Many games are able to tell a moving story with relatable, compassionate, lovable characters and yet never utter a word of dialogue. 2016’s Doom does, in fact, have a pretty rich and impressive world with engaging lore and fleshed-out characters, despite the fact that Doom Slayer never speaks. And Doom Slayer himself plays his role perfectly while still being given personality aplenty thanks to some savvy animation choices, and letting the gameplay loop do the talking. We can also look to some fantastic indie games for more examples of this approach.
Ori and the Blind Forest is a game with themes of death, compassion, friendship, loss, forgiveness, and change. The game’s story is told via simple cutscenes which don’t cut us out from the in-game world but, rather, simply animate our characters distinctly in-game to tell a clear and cohesive story. Nobody speaks, everyone emotes vividly, and we feel a whole lot of feelings about the world, our characters, and their relationships despite a whole lot of silence.
In Hollow Knight, our nameless protagonist (sometimes called the ghost or the knight) blurs the line between player surrogate and stoic hero, much in the same way that both Jak and Doom Slayer do. While other characters speak and are given specific and animated personalities, the charm of the knight is that his actions speak for him. He fights, jumps, explores, and discovers. His actions paint the picture of a man on a mission: a stoic and strong hero with a mysterious backstory and a desperate need to find something.
This ambiguity seen in the knight’s character is beautiful storytelling in its own right. He and many other silent protagonists allow us the chance to fill in the gaps, to use our imaginations to imprint on these protagonists a little bit of our own ideas of what makes them so cool, so charming, so likeable. This is very similar to what we do when reading a novel: we may not always know what a character looks like, but we can paint a vivid picture of them in our minds through the things they say and do, where they live, their age, and other factors. We bond with them through a delicate balance of writer input and reader imagination.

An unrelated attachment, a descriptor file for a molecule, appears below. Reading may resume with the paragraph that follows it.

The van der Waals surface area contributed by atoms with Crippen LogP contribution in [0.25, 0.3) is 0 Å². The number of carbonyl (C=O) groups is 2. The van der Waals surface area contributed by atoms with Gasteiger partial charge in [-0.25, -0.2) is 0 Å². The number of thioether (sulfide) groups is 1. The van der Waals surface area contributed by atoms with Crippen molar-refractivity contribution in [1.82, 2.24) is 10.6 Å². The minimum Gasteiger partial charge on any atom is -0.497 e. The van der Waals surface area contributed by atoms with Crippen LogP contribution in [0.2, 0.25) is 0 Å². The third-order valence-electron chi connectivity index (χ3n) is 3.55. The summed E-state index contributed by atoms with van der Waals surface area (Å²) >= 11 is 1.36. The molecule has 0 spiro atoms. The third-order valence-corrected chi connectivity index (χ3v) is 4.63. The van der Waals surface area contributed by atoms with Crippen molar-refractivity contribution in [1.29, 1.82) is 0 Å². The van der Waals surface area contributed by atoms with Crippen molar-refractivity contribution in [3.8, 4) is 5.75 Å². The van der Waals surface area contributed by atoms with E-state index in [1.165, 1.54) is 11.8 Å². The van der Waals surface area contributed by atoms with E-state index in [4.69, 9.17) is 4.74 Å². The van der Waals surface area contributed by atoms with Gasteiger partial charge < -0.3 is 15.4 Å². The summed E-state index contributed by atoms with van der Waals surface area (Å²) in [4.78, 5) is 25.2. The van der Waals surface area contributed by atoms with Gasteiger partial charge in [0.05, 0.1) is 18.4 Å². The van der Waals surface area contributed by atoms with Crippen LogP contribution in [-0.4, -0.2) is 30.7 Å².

The encouragement of player and audience imagination is so powerful in novels and video games. If a story does not leave a few gaps for us to fill in by ourselves, we may begin to feel bored or, at least, a lack of engagement with the characters and story. But just the smallest amount of mystery or ambiguity can lead to so much more exciting engagement from us as we imagine the silent character’s background and mood, and inject them with an imagined voice of our own. Therein lies half the fun.
Then there are characters like Mario, characters who have been given a distinct personality in spite of their muteness. Mario’s personality can be easily described even though we never hear him speak. We know he’s goofy, tenacious, skilled, sweet, kind, reliable, honest, and friendly. We know these things because of the faces he pulls, the sounds he makes, the way that other characters react around him, the responsibilities piled on his shoulders, and the cast of friends he surrounds himself with (not to mention his enemies).
Mario is also painted by his actions and gameplay. When embodying any video game protagonist, we have a limited number of actions we can pull off. As Mario, we run, jump, climb, throw, ground-pound. We do not wield a gun or physically threaten; we do not sneak around or rip and tear. The rules of the world and the actions we can choose from help to build a character and personality for our protagonist. Mario is a pacifistic protagonist, to a point. He is non-threatening and that encourages a universal kindness in him. It makes him charming and lovable.
There are many reasons to avoid using a silent protagonist in your game, but there are just as many reasons to take the mute route as well. In a game where actions speak louder than words (like in Super Mario), or the story is told through the state of the world and the things you find (like in Dark Souls), a silent protagonist is a welcome choice. In a game of ambiguity where a little audience projection and imagination is encouraged, a silent protagonist allows for that. There is a unique charm in – and a lot of opportunity to be had from – the silent video game protagonist.
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Will Heath is a freelance writer and digital nomad from the UK who mostly splits his time between London and Tokyo. He runs the website Books & Bao – a site dedicated to international literature and world travel – and writes about video games for Nintendo Link and Tokyo Weekender.